There were puppies everywhere, I couldn’t believe how playful they all were. As much as I knew I needed to be somewhere, they wouldn’t let me leave. They wanted to play and I was joyful. Then my eyes started to see the light of day and the puppies quickly faded away. Reality soon hit: I was in an open bivouac on a farm I poached a few miles outside of Delta, UT. It was 6am and just above freezing. I could feel my legs sore in my sleeping bag from my first day of riding my bicycle yesterday from Nephi, UT. “What the hell am I doing out here?”, I thought. Two weeks ago I was working in Jackson, WY, landscaping to make some extra cash before a three week vacation between jobs. While planting bulbs and dumping compost in a garden bed, I was brainstorming ideas for my time off. This ridiculous idea came to mind and began to slowly grow like the bulbs I was planting. Salt Lake City to Los Angeles on a bike? I don’t even like biking to begin with, but I did buy a brand new Surly Troll in anticipation that I would. So I did the research, loaded up my brand new touring torture machine with an “alpine style” load, and drove down to Salt Lake. A friend of mine, Ryan Catalano, drove me down an hour south of Salt Lake to the town of Nephi to begin my ride. As I began to ride I ignored the fact that I was all alone riding away from the comfort of civilization. I knew that I would go days without seeing an establishment to fill up on water and food. I prepared for this and did my best to ignore the fear of riding into the unknown. It wasn’t until day two when I left the farm I had slept in that I really felt all alone. I was on the US 50, “The Loneliest Road in America” so it’s called and it seemed to go on forever towards nothing. I climbed up and over a small pass descending into Utah’s west desert. It was beautiful. Desert mountains rose all around me, Notch peak to my right and and to my left the dreadful mountain range I was about to climb. In that moment of existing in the west desert all alone on my bike pedaling 15mph, I felt complete and satisfied to be in my present state. I learned to love the ups and downs, the cold, and the pain. It all seemed worth it, it all felt right. My bike ended up breaking down a 150 miles from home deep in the Mojave Desert in California. With a broken rear bike rack, a flat tire, and no bike shop in site, I hitched a ride the rest of the way home.
The route I took starts in Nephi, UT about an hour south of Salt Lake City. From Nephi, I pedaled west on the UT-132 to the US-6 to Delta. The US-50W drops you into Utah’s west desert and then to the Nevada border. About 37 miles into Nevada I took the US-93 south towards Las Vegas. This route to Las Vegas was mostly desolate with light traffic. There weren’t many towns or gas stations along the way so I always carried 4 – 8 liters of water with me. From Vegas, I pedaled side roads and dirt roads that paralleled the US-15 and then dropped down into the Mojave National Preserve. At the southern end of the preserve in the town of Kelso, I broke down and ended my ride. If I was able to continue, I would have pedaled down to Route 66 to Barstow and then down Cajon Pass into the LA Basin.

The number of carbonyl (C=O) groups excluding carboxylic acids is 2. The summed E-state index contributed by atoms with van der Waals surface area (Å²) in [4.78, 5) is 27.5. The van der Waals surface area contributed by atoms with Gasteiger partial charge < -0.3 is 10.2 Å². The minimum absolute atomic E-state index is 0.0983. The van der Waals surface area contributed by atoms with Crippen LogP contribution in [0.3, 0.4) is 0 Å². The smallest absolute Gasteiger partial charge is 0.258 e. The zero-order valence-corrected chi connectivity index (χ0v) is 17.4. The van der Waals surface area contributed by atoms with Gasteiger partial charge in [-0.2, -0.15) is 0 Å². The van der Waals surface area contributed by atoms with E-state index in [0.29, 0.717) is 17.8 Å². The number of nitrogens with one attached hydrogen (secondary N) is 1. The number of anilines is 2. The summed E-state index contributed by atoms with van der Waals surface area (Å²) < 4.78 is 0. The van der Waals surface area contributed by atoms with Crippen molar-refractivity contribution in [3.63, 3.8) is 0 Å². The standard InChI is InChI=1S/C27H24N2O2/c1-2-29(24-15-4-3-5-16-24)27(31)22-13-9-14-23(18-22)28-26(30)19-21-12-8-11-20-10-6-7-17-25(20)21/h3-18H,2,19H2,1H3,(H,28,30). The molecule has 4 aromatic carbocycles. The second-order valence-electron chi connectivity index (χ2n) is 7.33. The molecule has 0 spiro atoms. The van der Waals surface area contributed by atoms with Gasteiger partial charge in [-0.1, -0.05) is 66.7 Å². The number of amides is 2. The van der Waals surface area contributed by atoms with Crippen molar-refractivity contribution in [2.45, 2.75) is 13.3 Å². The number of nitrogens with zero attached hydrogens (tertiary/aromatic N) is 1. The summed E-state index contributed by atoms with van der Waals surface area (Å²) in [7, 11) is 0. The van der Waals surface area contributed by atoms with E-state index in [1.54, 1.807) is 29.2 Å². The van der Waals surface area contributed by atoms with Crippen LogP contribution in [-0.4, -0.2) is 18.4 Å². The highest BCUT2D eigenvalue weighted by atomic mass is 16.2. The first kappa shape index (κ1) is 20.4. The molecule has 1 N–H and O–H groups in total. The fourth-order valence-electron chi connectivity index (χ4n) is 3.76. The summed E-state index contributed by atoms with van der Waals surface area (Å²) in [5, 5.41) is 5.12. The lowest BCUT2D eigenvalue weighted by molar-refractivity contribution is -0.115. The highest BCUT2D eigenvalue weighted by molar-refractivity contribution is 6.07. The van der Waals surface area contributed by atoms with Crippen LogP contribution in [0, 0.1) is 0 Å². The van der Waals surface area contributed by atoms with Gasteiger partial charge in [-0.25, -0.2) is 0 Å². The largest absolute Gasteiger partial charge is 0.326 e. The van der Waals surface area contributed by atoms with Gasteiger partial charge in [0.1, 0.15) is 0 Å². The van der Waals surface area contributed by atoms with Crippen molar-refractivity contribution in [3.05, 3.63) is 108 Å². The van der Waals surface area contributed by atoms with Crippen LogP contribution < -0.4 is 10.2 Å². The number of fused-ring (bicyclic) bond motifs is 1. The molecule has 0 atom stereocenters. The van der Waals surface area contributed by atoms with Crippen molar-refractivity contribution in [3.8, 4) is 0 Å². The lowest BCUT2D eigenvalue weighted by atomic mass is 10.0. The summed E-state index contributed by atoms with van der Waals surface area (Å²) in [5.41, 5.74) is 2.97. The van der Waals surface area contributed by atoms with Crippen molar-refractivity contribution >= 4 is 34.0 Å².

I did this tour during the first two weeks of November. I would recommend late September to October or late spring. November was borderline too cold. Some mornings I woke up with partially frozen water and rode the first few hours with frozen fingers and toes. One lesson I learned as a newbie to bike touring is that it is extremely uncomfortable to pedal under 32°F. Western Utah, Nevada, and southern California are extremely dry. The good side of this is you will most likely not experience a torrential downpour, the bad side is that there is really no natural flowing water anywhere. Nevada is the driest state in the US, Utah is second, and California is not far behind.
It took me 9 days (7 days pedaling and 2 days rest) to get to my furthest point, 150 miles from the finish line. I was riding 75 miles a day on average. I would suggest at least setting aside 13 days if not more for this tour.
Trip costs all depend on your comfort level. I camped out every night, only paying for a cheap motel once. In total the trip cost me under $200. There aren’t very many places to buy things between Salt Lake City and Las Vegas so most of the food I ate was dehydrated food and snacks I packed.
Level of Experience
Bike touring on this route seemed relatively non-committing knowing that you could hitch a ride anytime the worst happened. Even though these roads are very quiet, there was enough traffic coming through that made me feel comfortable. Although I was in great shape from climbing and running in the Tetons all summer, I was not in biking shape and some of these mountain passes brought great fatigue to my legs. I suggest getting in shape prior or giving yourself enough time to get in shape on the tour.